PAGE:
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One prospect to watch on each team

February 13, 2020

The future is now. As Spring Training gets underway, there will be position battles and players with much to prove. But there will also be highly touted prospects who will be putting their talents on display against Major Leaguers during Cactus League and Grapefruit League action. Here's a guide to

The future is now. As Spring Training gets underway, there will be position battles and players with much to prove. But there will also be highly touted prospects who will be putting their talents on display against Major Leaguers during Cactus League and Grapefruit League action. Here's a guide to help navigate the prospect landscape and identify the players from each organization you should keep your eye on.

MLB Pipeline's Top 100 Prospects list

AMERICAN LEAGUE EAST

BLUE JAYS: Nate Pearson, RHP (No. 8 on top 100)

The Blue Jays’ No. 1 prospect enters camp as one of the club’s biggest stories. Pearson’s fastball routinely touches 100 mph, but his excellent slider can make him truly dangerous on the mound. He’s made just three starts in Triple-A, so the likely outcome is that Pearson starts in Buffalo and joins the Blue Jays midway through the season. But his spring starts should be circled on your calendar in bright red ink. -- Keegan Matheson

ORIOLES: Ryan Mountcastle, 1B/OF (No. 94 on top 100)

Mountcastle has some of the best all-fields power in Minor League Baseball. He’s also the reigning MVP of the International League, having hit .312/.344/.527 with 25 home runs in his first crack at Triple-A. There are questions regarding his plate discipline and defensive home. But the soon-to-be-23-year-old is going to be one of the bigger draws at Orioles camp, and could make a run at the Opening Day roster with a good showing in Grapefruit League play. -- Joe Trezza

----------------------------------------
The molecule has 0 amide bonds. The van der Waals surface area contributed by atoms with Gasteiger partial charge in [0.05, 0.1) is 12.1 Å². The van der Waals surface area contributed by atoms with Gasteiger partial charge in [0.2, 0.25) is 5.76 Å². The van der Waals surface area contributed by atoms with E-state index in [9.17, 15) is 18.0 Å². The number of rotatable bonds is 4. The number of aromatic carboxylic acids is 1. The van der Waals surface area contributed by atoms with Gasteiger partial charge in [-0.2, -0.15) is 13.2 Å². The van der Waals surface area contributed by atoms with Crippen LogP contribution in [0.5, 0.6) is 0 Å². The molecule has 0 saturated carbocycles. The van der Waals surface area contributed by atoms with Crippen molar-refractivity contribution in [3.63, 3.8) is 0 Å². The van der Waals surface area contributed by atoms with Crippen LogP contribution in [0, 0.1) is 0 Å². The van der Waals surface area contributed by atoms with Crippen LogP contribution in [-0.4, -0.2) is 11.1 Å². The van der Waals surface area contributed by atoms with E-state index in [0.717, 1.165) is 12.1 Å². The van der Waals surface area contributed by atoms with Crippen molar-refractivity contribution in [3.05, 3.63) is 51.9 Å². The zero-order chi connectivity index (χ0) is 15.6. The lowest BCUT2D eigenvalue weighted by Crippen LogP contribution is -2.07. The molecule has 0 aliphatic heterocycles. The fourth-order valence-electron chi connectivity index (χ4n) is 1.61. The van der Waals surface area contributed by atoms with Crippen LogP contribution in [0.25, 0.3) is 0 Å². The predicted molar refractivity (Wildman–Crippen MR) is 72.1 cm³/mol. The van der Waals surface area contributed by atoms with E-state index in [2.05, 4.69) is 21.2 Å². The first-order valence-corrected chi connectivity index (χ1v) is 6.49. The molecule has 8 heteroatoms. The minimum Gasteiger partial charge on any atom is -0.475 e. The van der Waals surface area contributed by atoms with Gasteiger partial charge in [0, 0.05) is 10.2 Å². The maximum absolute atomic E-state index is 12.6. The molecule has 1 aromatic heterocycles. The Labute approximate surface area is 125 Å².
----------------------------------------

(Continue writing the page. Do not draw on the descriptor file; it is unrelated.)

YANKEES: Deivi Garcia, RHP (No. 92 on top 100)

Garcia, the Yankees’ No. 3 prospect per MLB Pipeline, dominated at the Class A and Double-A levels last year with an electric arsenal that got him to Triple-A by season’s end. He figures to be in the mix for the No. 5 starter vacancy, and while the Yankees would prefer to see Garcia get more seasoning in the Minors, they may not be able to hold back a hurler who has received favorable comparisons to Pedro Martinez. -- Bryan Hoch

RED SOX: Tanner Houck, RHP

The fifth-starter competition is wide open, so keep an eye on Houck, Boston’s first-round pick from 2017. A non-roster invitee this spring, Houck would have to show command of his changeup to win the spot. He has a fastball that can hit 98, but he’s better when he focuses on his two-seamer. His slider is nasty on righties. Houck could also factor into the bullpen mix -- he got bullpen exposure at Triple-A Pawtucket with 14 relief appearances last season. -- Ian Browne

RAYS: Wander Franco, SS (No. 1 on top 100)

It remains to be seen if Franco makes his MLB debut in 2020, but buzz around camp has already begun. Franco has the tools to become a superstar, but the one that stands out is his hitting. MLB Pipeline gave Franco an 80 hit grade, and he backed it up by slashing .339/.408/.464 at Class A Advanced Charlotte. There’s a chance he starts the season with Double-A Montgomery, but he could make an appearance at Tropicana Field in 2020. -- Juan Toribio